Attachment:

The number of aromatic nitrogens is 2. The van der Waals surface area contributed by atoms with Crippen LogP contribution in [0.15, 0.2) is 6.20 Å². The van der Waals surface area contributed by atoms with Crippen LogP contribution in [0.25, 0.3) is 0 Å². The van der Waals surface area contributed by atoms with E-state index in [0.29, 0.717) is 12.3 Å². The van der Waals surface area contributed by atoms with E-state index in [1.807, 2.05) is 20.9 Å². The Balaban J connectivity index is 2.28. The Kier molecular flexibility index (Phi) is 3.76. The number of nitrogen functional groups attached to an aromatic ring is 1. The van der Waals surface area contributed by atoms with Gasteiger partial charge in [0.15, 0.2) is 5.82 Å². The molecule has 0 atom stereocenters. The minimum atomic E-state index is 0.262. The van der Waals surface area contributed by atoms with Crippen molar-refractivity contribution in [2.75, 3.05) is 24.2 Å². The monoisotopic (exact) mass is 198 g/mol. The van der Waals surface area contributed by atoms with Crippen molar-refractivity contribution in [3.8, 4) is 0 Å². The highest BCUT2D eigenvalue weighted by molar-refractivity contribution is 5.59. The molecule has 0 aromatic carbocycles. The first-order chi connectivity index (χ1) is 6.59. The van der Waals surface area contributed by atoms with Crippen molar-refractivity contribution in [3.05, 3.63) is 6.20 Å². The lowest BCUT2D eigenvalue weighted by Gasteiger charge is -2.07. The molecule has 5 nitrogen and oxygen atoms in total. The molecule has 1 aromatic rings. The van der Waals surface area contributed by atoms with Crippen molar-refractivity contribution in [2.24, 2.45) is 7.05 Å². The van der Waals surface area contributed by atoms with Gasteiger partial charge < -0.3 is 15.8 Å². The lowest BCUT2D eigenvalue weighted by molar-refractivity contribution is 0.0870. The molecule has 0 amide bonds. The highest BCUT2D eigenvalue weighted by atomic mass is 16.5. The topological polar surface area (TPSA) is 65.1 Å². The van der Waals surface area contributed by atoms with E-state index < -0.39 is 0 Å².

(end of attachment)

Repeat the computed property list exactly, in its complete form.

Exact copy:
The number of aromatic nitrogens is 2. The van der Waals surface area contributed by atoms with Crippen LogP contribution in [0.15, 0.2) is 6.20 Å². The van der Waals surface area contributed by atoms with Crippen LogP contribution in [0.25, 0.3) is 0 Å². The van der Waals surface area contributed by atoms with E-state index in [0.29, 0.717) is 12.3 Å². The van der Waals surface area contributed by atoms with E-state index in [1.807, 2.05) is 20.9 Å². The Balaban J connectivity index is 2.28. The Kier molecular flexibility index (Phi) is 3.76. The number of nitrogen functional groups attached to an aromatic ring is 1. The van der Waals surface area contributed by atoms with Gasteiger partial charge in [0.15, 0.2) is 5.82 Å². The molecule has 0 atom stereocenters. The minimum atomic E-state index is 0.262. The van der Waals surface area contributed by atoms with Crippen molar-refractivity contribution in [2.75, 3.05) is 24.2 Å². The monoisotopic (exact) mass is 198 g/mol. The van der Waals surface area contributed by atoms with Crippen molar-refractivity contribution in [3.8, 4) is 0 Å². The highest BCUT2D eigenvalue weighted by molar-refractivity contribution is 5.59. The molecule has 0 aromatic carbocycles. The first-order chi connectivity index (χ1) is 6.59. The van der Waals surface area contributed by atoms with Crippen molar-refractivity contribution in [3.05, 3.63) is 6.20 Å². The lowest BCUT2D eigenvalue weighted by Gasteiger charge is -2.07. The molecule has 5 nitrogen and oxygen atoms in total. The molecule has 1 aromatic rings. The van der Waals surface area contributed by atoms with Crippen molar-refractivity contribution in [2.24, 2.45) is 7.05 Å². The van der Waals surface area contributed by atoms with Gasteiger partial charge < -0.3 is 15.8 Å². The lowest BCUT2D eigenvalue weighted by molar-refractivity contribution is 0.0870. The molecule has 0 amide bonds. The highest BCUT2D eigenvalue weighted by atomic mass is 16.5. The topological polar surface area (TPSA) is 65.1 Å². The van der Waals surface area contributed by atoms with E-state index < -0.39 is 0 Å².